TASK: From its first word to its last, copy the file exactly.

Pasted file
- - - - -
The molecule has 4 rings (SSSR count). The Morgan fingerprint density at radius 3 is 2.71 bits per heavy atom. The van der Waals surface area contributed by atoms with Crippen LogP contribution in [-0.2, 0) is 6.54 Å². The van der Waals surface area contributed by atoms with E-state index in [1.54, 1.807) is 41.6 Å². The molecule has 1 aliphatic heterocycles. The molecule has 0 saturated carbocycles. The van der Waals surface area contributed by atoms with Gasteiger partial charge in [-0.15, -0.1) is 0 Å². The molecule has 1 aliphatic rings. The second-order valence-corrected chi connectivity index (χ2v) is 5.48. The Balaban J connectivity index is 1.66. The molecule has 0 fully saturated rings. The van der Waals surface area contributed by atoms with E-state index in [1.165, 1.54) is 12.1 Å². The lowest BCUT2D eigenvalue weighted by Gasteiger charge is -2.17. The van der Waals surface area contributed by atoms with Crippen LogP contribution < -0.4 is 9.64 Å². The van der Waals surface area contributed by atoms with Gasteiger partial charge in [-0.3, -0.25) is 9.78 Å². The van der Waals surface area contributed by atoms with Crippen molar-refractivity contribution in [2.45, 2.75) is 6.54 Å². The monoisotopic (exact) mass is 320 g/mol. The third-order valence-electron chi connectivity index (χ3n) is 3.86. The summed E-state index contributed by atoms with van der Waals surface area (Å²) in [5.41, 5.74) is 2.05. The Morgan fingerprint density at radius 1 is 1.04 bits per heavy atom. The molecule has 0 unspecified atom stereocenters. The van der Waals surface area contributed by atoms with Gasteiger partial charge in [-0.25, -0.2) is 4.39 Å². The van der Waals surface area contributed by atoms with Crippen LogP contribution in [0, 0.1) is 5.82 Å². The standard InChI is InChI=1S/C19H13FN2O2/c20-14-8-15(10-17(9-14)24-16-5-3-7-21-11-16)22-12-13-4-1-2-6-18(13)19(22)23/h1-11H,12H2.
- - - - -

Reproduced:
The molecule has 4 rings (SSSR count). The Morgan fingerprint density at radius 3 is 2.71 bits per heavy atom. The van der Waals surface area contributed by atoms with Crippen LogP contribution in [-0.2, 0) is 6.54 Å². The van der Waals surface area contributed by atoms with E-state index in [1.54, 1.807) is 41.6 Å². The molecule has 1 aliphatic heterocycles. The molecule has 0 saturated carbocycles. The van der Waals surface area contributed by atoms with Gasteiger partial charge in [-0.15, -0.1) is 0 Å². The molecule has 1 aliphatic rings. The second-order valence-corrected chi connectivity index (χ2v) is 5.48. The Balaban J connectivity index is 1.66. The molecule has 0 fully saturated rings. The van der Waals surface area contributed by atoms with E-state index in [1.165, 1.54) is 12.1 Å². The lowest BCUT2D eigenvalue weighted by Gasteiger charge is -2.17. The van der Waals surface area contributed by atoms with Crippen LogP contribution < -0.4 is 9.64 Å². The van der Waals surface area contributed by atoms with Gasteiger partial charge in [-0.3, -0.25) is 9.78 Å². The van der Waals surface area contributed by atoms with Crippen molar-refractivity contribution in [2.45, 2.75) is 6.54 Å². The monoisotopic (exact) mass is 320 g/mol. The third-order valence-electron chi connectivity index (χ3n) is 3.86. The summed E-state index contributed by atoms with van der Waals surface area (Å²) in [5.41, 5.74) is 2.05. The Morgan fingerprint density at radius 1 is 1.04 bits per heavy atom. The molecule has 0 unspecified atom stereocenters. The van der Waals surface area contributed by atoms with Gasteiger partial charge in [-0.25, -0.2) is 4.39 Å². The van der Waals surface area contributed by atoms with Crippen LogP contribution in [0, 0.1) is 5.82 Å². The standard InChI is InChI=1S/C19H13FN2O2/c20-14-8-15(10-17(9-14)24-16-5-3-7-21-11-16)22-12-13-4-1-2-6-18(13)19(22)23/h1-11H,12H2.